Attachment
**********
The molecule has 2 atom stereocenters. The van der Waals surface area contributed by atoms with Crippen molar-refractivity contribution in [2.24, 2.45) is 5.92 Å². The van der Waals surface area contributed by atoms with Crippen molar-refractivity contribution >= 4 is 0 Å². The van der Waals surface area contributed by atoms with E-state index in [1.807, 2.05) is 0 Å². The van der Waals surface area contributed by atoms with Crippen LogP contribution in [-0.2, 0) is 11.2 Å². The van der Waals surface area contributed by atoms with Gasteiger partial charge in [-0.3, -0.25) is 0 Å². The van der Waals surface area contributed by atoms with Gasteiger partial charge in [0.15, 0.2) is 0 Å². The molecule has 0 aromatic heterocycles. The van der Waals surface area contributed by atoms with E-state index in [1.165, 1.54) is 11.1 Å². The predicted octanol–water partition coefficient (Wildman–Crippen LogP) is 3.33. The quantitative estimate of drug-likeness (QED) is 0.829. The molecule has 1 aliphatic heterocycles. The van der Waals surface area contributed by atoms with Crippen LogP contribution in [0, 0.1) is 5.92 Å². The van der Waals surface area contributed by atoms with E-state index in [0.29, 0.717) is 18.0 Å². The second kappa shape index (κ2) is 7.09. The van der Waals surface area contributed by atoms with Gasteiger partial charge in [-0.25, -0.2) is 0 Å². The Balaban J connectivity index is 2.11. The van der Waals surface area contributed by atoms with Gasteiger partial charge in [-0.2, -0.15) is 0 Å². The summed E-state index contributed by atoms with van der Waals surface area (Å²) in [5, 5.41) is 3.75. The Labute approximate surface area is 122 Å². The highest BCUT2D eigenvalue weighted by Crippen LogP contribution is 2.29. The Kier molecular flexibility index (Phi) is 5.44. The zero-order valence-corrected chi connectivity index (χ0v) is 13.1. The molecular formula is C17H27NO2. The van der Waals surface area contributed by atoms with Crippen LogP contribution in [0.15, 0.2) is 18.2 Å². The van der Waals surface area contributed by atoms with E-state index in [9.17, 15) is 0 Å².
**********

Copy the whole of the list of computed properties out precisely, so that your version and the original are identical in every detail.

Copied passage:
The molecule has 2 atom stereocenters. The van der Waals surface area contributed by atoms with Crippen molar-refractivity contribution in [2.24, 2.45) is 5.92 Å². The van der Waals surface area contributed by atoms with Crippen molar-refractivity contribution >= 4 is 0 Å². The van der Waals surface area contributed by atoms with E-state index in [1.807, 2.05) is 0 Å². The van der Waals surface area contributed by atoms with Crippen LogP contribution in [-0.2, 0) is 11.2 Å². The van der Waals surface area contributed by atoms with Gasteiger partial charge in [-0.3, -0.25) is 0 Å². The van der Waals surface area contributed by atoms with Gasteiger partial charge in [0.15, 0.2) is 0 Å². The molecule has 0 aromatic heterocycles. The van der Waals surface area contributed by atoms with E-state index in [1.165, 1.54) is 11.1 Å². The predicted octanol–water partition coefficient (Wildman–Crippen LogP) is 3.33. The quantitative estimate of drug-likeness (QED) is 0.829. The molecule has 1 aliphatic heterocycles. The van der Waals surface area contributed by atoms with Crippen LogP contribution in [0, 0.1) is 5.92 Å². The van der Waals surface area contributed by atoms with E-state index in [0.29, 0.717) is 18.0 Å². The second kappa shape index (κ2) is 7.09. The van der Waals surface area contributed by atoms with Gasteiger partial charge in [-0.25, -0.2) is 0 Å². The Balaban J connectivity index is 2.11. The van der Waals surface area contributed by atoms with Gasteiger partial charge in [-0.2, -0.15) is 0 Å². The summed E-state index contributed by atoms with van der Waals surface area (Å²) in [5, 5.41) is 3.75. The Labute approximate surface area is 122 Å². The highest BCUT2D eigenvalue weighted by Crippen LogP contribution is 2.29. The Kier molecular flexibility index (Phi) is 5.44. The zero-order valence-corrected chi connectivity index (χ0v) is 13.1. The molecular formula is C17H27NO2. The van der Waals surface area contributed by atoms with Crippen LogP contribution in [0.15, 0.2) is 18.2 Å². The van der Waals surface area contributed by atoms with E-state index in [9.17, 15) is 0 Å².